The American Medical Informatics Association (AMIA) supports health IT testing in the field, but is urging the Centers for Disease Control and Prevention (CDC) to initially use a limited scope for in the field testing to ensure the future success of the CDC’s National Test Collaborative (NTC).
AMIA submitted written comments to the CDC in response to the agency’s request for information (RFI) on its National Test Collaborative initiative. According to the CDC’s RFI, the agency is seeking input on the development of a national testbed (the National Test Collaborative) for real-world testing of health IT that enables improved delivery of best evidence to health care providers at the point of care as well as facilitates data created in the course of care provision to be available for appropriate research and public health purposes (e.g., clinical decision support (CDS), electronic clinical quality measures (eCQMs) and electronic health record (EHR) data extraction tools.)
The CDC also is asking for input on approaches for creating a sustainable infrastructure that can be leveraged to meet robust clinical testing needs in public and private sectors.
The RFI is born from work the CDC undertook earlier in 2018 called “Adapting Clinical Guidelines for the Digital Age,” in which the agency was looking to develop clinical guidelines to be easily adopted by EHRs for clinical decision support.
In the RFI, CDC officials note that the agency has not been able to identify an existing network of organizations ready to test health IT in real-world settings. “There has been a previous attempt at setting up such a network by the Centers for Medicare and Medicaid Services (CMS) with respect to testing eCQMs, but the effort was not able to be realized. As such, setting up such a network would help provide a ready path for clinical testing for a variety of health IT. In particular, there is a need to expand on the sandbox idea to test true interoperability across EHR platforms as well as different clinical organizations in situ,” the CDC stated.
In its comments, Doug Fridsma, AMIA president and CEO, says AMIA supports such an endpoint, but advises the CDC to begin with a narrow scope that is initially developed for a single purpose, for example, either eCQMs, CDS or other clinical testing. “Starting with a limited pilot will enable the NTC to learn how to establish and coordinate relationships among various stakeholders, including health IT developers, clinician users, clinical informatics experts, healthcare organizational leaders, standards developers, measure stewards, and others,” Fridsma wrote. A limited scope will also improve the sustainability of the NTC by increasing the likelihood of tangible outputs and outcomes from which to incorporate into future focus areas, according to AMIA.
AMIA notes that eCQMs are an obvious starting point, as a focus on eCQMs would benefit from existing organizations, processes, and address a high-priority need.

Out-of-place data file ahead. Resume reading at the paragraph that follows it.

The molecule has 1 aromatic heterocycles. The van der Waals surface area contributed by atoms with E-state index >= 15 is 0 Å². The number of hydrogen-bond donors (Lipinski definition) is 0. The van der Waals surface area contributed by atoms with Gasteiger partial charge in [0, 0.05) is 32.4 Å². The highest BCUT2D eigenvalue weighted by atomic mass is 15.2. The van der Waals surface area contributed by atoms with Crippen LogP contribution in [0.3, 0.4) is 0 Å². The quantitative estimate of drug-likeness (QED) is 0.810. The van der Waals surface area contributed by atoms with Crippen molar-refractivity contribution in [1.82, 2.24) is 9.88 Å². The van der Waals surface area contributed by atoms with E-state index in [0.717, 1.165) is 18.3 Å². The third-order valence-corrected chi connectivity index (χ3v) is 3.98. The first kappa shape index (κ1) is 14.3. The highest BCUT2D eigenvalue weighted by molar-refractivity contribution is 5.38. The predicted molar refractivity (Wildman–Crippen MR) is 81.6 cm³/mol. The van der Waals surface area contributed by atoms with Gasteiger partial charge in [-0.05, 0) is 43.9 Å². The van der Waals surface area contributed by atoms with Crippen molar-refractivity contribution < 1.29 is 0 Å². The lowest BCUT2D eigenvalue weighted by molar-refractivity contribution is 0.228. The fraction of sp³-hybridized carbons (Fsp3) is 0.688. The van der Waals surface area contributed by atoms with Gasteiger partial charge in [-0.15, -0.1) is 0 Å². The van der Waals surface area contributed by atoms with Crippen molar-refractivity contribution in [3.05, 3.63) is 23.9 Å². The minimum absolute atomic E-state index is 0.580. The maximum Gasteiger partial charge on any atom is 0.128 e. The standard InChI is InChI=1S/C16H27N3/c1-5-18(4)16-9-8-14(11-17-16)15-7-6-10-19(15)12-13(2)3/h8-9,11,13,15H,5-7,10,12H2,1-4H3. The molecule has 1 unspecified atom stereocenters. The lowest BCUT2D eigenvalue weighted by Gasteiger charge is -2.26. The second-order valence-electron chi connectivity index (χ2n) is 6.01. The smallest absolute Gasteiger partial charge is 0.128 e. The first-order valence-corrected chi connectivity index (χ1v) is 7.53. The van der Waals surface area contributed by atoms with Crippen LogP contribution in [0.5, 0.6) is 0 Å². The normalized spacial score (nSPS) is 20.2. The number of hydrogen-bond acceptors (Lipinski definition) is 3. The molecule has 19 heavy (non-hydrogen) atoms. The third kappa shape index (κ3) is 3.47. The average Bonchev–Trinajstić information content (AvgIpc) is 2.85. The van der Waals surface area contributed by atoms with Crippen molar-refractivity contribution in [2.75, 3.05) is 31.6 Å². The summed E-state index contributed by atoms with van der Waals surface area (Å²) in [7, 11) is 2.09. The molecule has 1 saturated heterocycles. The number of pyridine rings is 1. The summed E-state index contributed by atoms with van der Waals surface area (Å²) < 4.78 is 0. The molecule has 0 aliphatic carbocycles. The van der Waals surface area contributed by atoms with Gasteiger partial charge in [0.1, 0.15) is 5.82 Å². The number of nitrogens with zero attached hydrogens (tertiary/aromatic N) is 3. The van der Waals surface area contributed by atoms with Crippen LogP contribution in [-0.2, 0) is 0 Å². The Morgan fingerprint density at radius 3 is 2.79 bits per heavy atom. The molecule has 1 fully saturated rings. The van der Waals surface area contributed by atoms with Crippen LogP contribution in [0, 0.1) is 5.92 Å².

“Establishing the NTC based on the use case of eCQMs may be relatively easy and quick given the existing environment. For example, were the NTC to focus on testing eCQMs in situ it would benefit from a socio-technical infrastructure of processes to endorse eCQMs and encourage widespread use of measures through regulation,” Fridsma wrote, noting, however, these same organizations and processes have various associated constraints that could hinder the NTC’s impact and long-term sustainability.
A focus on CDS use cases would fill existing gaps in testing infrastructure, AMIA says, as well as serve to convene various stakeholders to establish processes. However, it is likely that a focus on testing CDS in situ would require a longer timeline to see such impact given the currently disparate stakeholders and lack of established structures, according to AMIA.
As it relates to “other clinical testing,” AMIA says it supports helping the CDC and other federal agencies operationalize in situ health IT testing. “Specifically, interoperability testing of specific kinds of transactions that utilize Certified EHR Technology (CEHRT) would greatly improve the usability and utility of clinical data. We view ONC’s work in this area as essential, yet incomplete, since the Certification Program only tests conformance to a standard, not interoperability of that standard,” AMIA wrote.
Fridsma also notes that new requirements from the 21st Century Cures Act will require CEHRT to have successfully tested the real-world use of the technology for interoperability as part of new conditions and maintenance of certification. “We envision that once an NTC is established, such testing could represent an important set of use cases,” he wrote.
Fridsma also offered a word of caution regarding testing real-world, EHR-derived health IT scenarios, which involves organizational and legal structures that lab-based testing does not.
“These additional dimensions will likely mean that only the most motivated individuals and organizations will engage with the NTC on a voluntary basis, given the difficulty and uncertainty of in situ testing,” he wrote. In that regard, AMA suggest that CDC officials consider various incentives that sister agencies within HHS can provide to testing participants, such as CMS payment policy and ONC Surveillance capacity.